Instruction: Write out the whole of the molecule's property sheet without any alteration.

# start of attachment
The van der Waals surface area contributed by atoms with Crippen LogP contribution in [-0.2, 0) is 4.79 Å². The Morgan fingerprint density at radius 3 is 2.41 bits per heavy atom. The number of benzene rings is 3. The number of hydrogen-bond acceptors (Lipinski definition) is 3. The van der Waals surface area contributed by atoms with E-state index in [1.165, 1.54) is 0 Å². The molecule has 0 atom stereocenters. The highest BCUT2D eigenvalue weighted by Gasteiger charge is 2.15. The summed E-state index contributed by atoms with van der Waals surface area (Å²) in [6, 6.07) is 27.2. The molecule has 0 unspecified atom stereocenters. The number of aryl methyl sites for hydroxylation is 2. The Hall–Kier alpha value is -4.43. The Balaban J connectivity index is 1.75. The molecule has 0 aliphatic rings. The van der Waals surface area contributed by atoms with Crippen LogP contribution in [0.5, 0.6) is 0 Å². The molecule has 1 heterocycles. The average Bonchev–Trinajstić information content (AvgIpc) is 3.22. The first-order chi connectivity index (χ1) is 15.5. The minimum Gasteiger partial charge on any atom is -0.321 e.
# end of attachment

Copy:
The van der Waals surface area contributed by atoms with Crippen LogP contribution in [-0.2, 0) is 4.79 Å². The Morgan fingerprint density at radius 3 is 2.41 bits per heavy atom. The number of benzene rings is 3. The number of hydrogen-bond acceptors (Lipinski definition) is 3. The van der Waals surface area contributed by atoms with E-state index in [1.165, 1.54) is 0 Å². The molecule has 0 atom stereocenters. The highest BCUT2D eigenvalue weighted by Gasteiger charge is 2.15. The summed E-state index contributed by atoms with van der Waals surface area (Å²) in [6, 6.07) is 27.2. The molecule has 0 unspecified atom stereocenters. The number of aryl methyl sites for hydroxylation is 2. The Hall–Kier alpha value is -4.43. The Balaban J connectivity index is 1.75. The molecule has 0 aliphatic rings. The van der Waals surface area contributed by atoms with Crippen LogP contribution in [0.5, 0.6) is 0 Å². The molecule has 1 heterocycles. The average Bonchev–Trinajstić information content (AvgIpc) is 3.22. The first-order chi connectivity index (χ1) is 15.5. The minimum Gasteiger partial charge on any atom is -0.321 e.